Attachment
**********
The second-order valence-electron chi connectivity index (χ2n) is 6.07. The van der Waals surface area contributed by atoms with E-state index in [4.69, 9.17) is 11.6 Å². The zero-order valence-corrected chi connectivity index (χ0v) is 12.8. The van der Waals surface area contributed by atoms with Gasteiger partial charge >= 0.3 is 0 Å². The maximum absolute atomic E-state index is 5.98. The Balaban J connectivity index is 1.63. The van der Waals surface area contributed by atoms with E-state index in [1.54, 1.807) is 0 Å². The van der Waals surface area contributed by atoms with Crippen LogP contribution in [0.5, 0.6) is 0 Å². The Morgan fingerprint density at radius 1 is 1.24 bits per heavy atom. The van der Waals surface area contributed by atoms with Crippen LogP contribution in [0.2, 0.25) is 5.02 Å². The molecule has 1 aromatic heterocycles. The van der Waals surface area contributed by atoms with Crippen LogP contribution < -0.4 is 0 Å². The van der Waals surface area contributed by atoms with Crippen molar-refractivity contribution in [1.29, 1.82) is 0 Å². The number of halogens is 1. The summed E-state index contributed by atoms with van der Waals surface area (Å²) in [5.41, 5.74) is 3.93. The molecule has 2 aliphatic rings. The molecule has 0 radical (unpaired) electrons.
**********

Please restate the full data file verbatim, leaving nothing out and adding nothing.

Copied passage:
The second-order valence-electron chi connectivity index (χ2n) is 6.07. The van der Waals surface area contributed by atoms with E-state index in [4.69, 9.17) is 11.6 Å². The zero-order valence-corrected chi connectivity index (χ0v) is 12.8. The van der Waals surface area contributed by atoms with Gasteiger partial charge >= 0.3 is 0 Å². The maximum absolute atomic E-state index is 5.98. The Balaban J connectivity index is 1.63. The van der Waals surface area contributed by atoms with E-state index in [1.54, 1.807) is 0 Å². The van der Waals surface area contributed by atoms with Crippen LogP contribution in [0.5, 0.6) is 0 Å². The Morgan fingerprint density at radius 1 is 1.24 bits per heavy atom. The van der Waals surface area contributed by atoms with Crippen LogP contribution in [0.2, 0.25) is 5.02 Å². The molecule has 1 aromatic heterocycles. The van der Waals surface area contributed by atoms with Crippen LogP contribution < -0.4 is 0 Å². The van der Waals surface area contributed by atoms with Crippen molar-refractivity contribution in [1.29, 1.82) is 0 Å². The number of halogens is 1. The summed E-state index contributed by atoms with van der Waals surface area (Å²) in [5.41, 5.74) is 3.93. The molecule has 2 aliphatic rings. The molecule has 0 radical (unpaired) electrons.